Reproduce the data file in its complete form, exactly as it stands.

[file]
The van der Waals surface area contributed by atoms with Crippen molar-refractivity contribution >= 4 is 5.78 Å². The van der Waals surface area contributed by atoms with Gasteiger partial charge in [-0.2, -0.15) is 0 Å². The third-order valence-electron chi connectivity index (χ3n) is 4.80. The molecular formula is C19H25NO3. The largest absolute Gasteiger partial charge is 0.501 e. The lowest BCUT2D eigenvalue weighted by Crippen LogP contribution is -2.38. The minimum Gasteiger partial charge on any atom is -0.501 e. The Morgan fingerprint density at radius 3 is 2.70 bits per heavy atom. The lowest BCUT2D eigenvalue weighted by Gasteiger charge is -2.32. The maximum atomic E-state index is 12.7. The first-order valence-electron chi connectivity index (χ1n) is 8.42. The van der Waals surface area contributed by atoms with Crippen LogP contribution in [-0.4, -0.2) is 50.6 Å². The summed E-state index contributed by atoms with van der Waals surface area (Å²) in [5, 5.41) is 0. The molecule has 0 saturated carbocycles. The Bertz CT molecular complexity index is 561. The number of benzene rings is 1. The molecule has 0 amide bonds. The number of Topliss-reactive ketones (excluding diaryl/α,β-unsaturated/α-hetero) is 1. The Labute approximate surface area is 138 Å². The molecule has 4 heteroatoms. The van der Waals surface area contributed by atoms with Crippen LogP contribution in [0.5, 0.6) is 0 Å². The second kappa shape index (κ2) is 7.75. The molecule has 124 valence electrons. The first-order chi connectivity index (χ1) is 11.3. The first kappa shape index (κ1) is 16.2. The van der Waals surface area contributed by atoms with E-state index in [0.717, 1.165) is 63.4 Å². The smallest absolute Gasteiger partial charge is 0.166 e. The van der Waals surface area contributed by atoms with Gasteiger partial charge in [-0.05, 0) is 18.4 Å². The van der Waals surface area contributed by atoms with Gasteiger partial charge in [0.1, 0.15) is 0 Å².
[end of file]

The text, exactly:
The van der Waals surface area contributed by atoms with Crippen molar-refractivity contribution >= 4 is 5.78 Å². The van der Waals surface area contributed by atoms with Gasteiger partial charge in [-0.2, -0.15) is 0 Å². The third-order valence-electron chi connectivity index (χ3n) is 4.80. The molecular formula is C19H25NO3. The largest absolute Gasteiger partial charge is 0.501 e. The lowest BCUT2D eigenvalue weighted by Crippen LogP contribution is -2.38. The minimum Gasteiger partial charge on any atom is -0.501 e. The Morgan fingerprint density at radius 3 is 2.70 bits per heavy atom. The lowest BCUT2D eigenvalue weighted by Gasteiger charge is -2.32. The maximum atomic E-state index is 12.7. The first-order valence-electron chi connectivity index (χ1n) is 8.42. The van der Waals surface area contributed by atoms with Crippen LogP contribution in [-0.4, -0.2) is 50.6 Å². The summed E-state index contributed by atoms with van der Waals surface area (Å²) in [5, 5.41) is 0. The molecule has 0 saturated carbocycles. The Bertz CT molecular complexity index is 561. The number of benzene rings is 1. The molecule has 0 amide bonds. The number of Topliss-reactive ketones (excluding diaryl/α,β-unsaturated/α-hetero) is 1. The Labute approximate surface area is 138 Å². The molecule has 4 heteroatoms. The van der Waals surface area contributed by atoms with Crippen LogP contribution in [0.5, 0.6) is 0 Å². The second kappa shape index (κ2) is 7.75. The molecule has 124 valence electrons. The first-order chi connectivity index (χ1) is 11.3. The first kappa shape index (κ1) is 16.2. The van der Waals surface area contributed by atoms with E-state index in [0.717, 1.165) is 63.4 Å². The smallest absolute Gasteiger partial charge is 0.166 e. The van der Waals surface area contributed by atoms with Gasteiger partial charge in [-0.05, 0) is 18.4 Å². The van der Waals surface area contributed by atoms with Gasteiger partial charge in [0.1, 0.15) is 0 Å².